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7 Free Energies
 

(Note: These tutorials are meant to provide illustrative examples of how to use the AMBER software suite to carry out simulations that can be run on a simple workstation in a reasonable period of time. They do not necessarily provide the optimal choice of parameters or methods for the particular application area.)
Copyright Andrew T. Fenley & Michael K. Gilson 2014


Section 5: Potential Pitfalls in Computing Binding Enthalpies

While the direct method of computing binding enthalpies is simple in concept and execution, there are many subtle details that can lead to erroneous results. Here we will touch upon these pitfalls and refer the reader to the Supporting Information of Fenley et al. for additional information.

Identical Simulation Parameters

One, somewhat obvious detail is making sure all of the simulation parameters are identical for the production simulations of each system. In particular, one must use the same ensemble settings, nonbonded cutoff (cut) value, and PME settings. If the parameters are not identical, then differences in the ensemble average of the absolute potential energies calculated throughout the simulations will include nonphysical contributions directly related to the mismatch in parameters.

Proper Balance of Atoms

Care must be taken in setting up the systems such that the total number of solute, explicit solvent, and ionic species are equal between the bound (complex and solvent) and unbound (free host and free guest) states. Furthermore, the presence of charged solutes creates the additional constraint that the number of explicit solvent molecules used to solvate the charged solutes is equal across the simulations. For example, let's assume the charge of the host is neutral but the charge of the guest is +1, then the number of solvent molecules in the free guest system should match the number of solvent molecules in the complex system. Otherwise, if the imbalance of solvent molecules is large enough, the binding enthalpy estimate will contain a potentially non-negligible heat of dilution contribution.

NPT versus NVT

The use of the NVT ensemble for the production simulations has a few notable benefits over the use of the NTP ensemble. The primary benefit is computational throughput, particularly when compared to the Berendsen barostat as implemented in AMBER. Also, when recomputing potential energies from a trajectory file, an MPI version of Sander (sander.MPI) can be used if the box volume does not change, i.e. NVT. Otherwise, the single thread implementation of Sander must be used. Note, this is only a concern when one is interested in computing molecular contributions, e.g. solvent-solvent, to the total binding enthalpy. Finally, the long range, vdW correction (vdwmeth=1) is a constant value for every frame if the box volume remains fixed, and thus, easy to ascertain its contribution to the binding enthalpy.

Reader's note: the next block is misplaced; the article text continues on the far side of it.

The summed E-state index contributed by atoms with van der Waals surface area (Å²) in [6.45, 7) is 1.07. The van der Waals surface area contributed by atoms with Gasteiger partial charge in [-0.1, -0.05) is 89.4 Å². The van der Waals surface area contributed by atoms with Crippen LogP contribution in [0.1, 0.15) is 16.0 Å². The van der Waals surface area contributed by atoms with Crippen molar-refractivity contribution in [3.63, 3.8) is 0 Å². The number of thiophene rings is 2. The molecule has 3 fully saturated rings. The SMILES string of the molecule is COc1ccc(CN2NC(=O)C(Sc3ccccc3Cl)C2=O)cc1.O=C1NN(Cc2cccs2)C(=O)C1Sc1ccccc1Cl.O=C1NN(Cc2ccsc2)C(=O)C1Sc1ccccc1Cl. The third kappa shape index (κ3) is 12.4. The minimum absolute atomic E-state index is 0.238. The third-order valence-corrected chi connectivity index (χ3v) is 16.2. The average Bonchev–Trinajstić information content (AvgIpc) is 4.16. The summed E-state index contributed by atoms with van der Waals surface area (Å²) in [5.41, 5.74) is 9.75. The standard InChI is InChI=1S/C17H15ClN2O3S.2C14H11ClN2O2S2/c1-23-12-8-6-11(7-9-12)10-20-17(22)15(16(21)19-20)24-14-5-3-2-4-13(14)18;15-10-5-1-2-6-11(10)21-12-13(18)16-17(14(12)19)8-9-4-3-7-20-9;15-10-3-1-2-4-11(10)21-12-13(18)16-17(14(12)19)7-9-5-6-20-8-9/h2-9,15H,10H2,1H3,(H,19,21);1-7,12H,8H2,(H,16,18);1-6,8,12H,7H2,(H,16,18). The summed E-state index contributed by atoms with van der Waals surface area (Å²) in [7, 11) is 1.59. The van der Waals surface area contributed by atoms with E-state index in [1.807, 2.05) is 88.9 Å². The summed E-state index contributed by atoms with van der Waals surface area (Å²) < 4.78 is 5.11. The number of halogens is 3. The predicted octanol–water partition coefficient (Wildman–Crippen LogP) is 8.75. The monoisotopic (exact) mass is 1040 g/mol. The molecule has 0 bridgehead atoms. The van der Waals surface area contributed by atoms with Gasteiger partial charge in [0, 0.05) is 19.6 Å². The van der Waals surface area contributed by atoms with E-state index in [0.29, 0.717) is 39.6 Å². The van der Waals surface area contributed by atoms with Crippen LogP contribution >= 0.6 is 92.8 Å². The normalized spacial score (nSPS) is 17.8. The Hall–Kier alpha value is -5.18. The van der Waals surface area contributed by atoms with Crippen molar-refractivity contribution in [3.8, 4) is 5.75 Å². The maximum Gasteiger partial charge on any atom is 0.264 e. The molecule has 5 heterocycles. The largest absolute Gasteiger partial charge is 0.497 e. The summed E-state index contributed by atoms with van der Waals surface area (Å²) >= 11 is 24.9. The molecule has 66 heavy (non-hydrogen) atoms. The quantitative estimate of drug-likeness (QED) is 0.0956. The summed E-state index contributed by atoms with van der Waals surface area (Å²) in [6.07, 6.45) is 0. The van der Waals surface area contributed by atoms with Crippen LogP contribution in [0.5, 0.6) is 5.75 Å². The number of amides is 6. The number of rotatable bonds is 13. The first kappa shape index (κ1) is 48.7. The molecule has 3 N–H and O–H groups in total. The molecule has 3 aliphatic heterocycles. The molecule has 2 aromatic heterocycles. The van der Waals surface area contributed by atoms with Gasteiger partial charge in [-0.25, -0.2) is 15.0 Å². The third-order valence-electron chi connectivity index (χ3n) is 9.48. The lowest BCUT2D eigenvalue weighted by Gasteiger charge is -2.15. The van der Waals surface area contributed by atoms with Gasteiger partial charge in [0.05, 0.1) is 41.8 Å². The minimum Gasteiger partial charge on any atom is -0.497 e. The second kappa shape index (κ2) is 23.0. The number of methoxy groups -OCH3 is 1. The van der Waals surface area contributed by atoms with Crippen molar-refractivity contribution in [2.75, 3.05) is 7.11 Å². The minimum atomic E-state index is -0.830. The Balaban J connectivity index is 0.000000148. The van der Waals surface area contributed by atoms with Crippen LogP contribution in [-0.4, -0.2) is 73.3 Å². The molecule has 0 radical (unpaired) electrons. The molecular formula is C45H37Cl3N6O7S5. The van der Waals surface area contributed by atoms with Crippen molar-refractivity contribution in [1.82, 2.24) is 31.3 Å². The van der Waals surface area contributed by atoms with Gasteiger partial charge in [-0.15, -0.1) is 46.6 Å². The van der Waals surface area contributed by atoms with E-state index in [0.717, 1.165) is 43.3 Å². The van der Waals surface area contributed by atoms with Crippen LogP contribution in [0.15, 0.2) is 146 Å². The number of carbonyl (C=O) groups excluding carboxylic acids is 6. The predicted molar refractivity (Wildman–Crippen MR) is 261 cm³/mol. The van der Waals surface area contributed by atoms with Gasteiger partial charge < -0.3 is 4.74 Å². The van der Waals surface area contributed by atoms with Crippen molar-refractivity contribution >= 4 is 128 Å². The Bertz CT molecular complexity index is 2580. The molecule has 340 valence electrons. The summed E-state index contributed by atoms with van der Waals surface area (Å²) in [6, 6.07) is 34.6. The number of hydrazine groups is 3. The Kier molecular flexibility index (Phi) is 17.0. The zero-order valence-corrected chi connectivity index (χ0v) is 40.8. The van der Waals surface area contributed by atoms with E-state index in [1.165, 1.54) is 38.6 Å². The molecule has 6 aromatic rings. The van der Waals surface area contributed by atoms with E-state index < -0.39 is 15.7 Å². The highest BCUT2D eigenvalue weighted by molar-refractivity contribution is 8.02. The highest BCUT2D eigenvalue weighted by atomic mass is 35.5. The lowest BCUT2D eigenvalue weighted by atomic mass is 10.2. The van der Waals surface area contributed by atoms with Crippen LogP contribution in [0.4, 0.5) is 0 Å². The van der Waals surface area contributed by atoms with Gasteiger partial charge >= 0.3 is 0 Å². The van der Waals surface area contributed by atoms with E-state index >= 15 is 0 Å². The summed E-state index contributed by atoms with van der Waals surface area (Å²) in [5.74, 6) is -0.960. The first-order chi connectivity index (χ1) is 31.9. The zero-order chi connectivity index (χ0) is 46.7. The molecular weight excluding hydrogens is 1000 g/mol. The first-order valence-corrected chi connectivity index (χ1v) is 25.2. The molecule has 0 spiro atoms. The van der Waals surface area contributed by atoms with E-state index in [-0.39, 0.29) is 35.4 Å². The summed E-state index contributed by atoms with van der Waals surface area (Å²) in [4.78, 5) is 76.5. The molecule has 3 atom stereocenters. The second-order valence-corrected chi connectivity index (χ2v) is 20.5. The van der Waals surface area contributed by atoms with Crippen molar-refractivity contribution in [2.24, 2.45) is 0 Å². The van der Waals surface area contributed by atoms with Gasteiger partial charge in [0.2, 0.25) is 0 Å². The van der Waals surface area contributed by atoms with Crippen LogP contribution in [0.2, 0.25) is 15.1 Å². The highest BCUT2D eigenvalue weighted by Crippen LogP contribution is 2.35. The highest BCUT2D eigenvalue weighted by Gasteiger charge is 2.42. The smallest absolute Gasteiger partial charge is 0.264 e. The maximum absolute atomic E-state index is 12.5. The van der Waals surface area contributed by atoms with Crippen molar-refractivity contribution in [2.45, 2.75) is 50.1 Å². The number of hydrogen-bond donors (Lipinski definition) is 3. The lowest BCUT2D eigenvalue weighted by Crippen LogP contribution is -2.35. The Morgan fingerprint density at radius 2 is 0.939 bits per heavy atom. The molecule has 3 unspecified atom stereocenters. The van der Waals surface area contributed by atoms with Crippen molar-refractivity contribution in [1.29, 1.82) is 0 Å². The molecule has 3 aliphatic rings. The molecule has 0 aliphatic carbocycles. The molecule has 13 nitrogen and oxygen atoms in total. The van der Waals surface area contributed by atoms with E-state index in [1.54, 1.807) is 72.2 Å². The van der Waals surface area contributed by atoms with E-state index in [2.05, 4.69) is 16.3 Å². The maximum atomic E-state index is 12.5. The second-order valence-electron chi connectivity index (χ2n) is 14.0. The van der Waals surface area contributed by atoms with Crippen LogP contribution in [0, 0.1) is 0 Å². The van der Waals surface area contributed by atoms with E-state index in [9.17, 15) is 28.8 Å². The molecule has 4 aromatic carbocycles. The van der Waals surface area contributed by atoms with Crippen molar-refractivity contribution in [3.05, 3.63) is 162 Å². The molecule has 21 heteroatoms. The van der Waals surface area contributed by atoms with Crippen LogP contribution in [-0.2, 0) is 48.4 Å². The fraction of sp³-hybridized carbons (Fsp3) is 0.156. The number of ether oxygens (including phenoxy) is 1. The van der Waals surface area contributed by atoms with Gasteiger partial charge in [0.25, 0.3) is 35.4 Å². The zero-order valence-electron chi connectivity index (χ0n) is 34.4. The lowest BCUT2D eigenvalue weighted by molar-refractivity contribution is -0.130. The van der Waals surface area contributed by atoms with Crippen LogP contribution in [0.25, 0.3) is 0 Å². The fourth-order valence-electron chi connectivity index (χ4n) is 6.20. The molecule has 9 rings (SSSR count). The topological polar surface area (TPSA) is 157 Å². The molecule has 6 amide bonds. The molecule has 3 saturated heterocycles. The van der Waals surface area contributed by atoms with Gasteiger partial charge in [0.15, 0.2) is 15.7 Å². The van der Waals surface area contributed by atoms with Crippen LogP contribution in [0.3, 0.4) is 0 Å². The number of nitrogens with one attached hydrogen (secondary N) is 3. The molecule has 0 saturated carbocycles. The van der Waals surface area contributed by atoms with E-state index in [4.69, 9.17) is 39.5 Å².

The major drawback to the use of the NVT ensemble is the requirement of a suitable amount of equilibration in the NPT ensemble such that an accurate estimate of the mean box volume is obtainable, as discussed in Section 2 of this tutorial. A failure to do this step properly can result in the binding enthalpy estimate to be off by hundreds of kcal/mol! Unfortunately, the suitable amount of simulation time during the NPT equilibration stage is difficult to determine a priori. Also, only use volume measurements of the simulation box after the density of the system has stabilized.

A new Monte Carlo barostat was introduced in AMBER 14 with a throughput similar to NVT. However, at this time, we have not sufficiently tested this barostat with computing binding enthalpies and thus cannot endorse its use for such computations at this time.

System Size

Finally, we caution regarding the use of the direct approach for calculating binding enthalpies of large systems, e.g. protein-ligand. Converging the total potential energy of these systems to the same precision as in this tutorial could take a significant amount of simulation time; perhaps tens or hundreds of microseconds or more! That said, we think that current computer hardware is capable of reaching that level of simulation so long as the researcher(s) is(are) willing to dedicate a significant amount of compute resources and time to the problem.


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(Note: These tutorials are meant to provide illustrative examples of how to use the AMBER software suite to carry out simulations that can be run on a simple workstation in a reasonable period of time. They do not necessarily provide the optimal choice of parameters or methods for the particular application area.)
Copyright Andrew T. Fenley & Michael K. Gilson 2014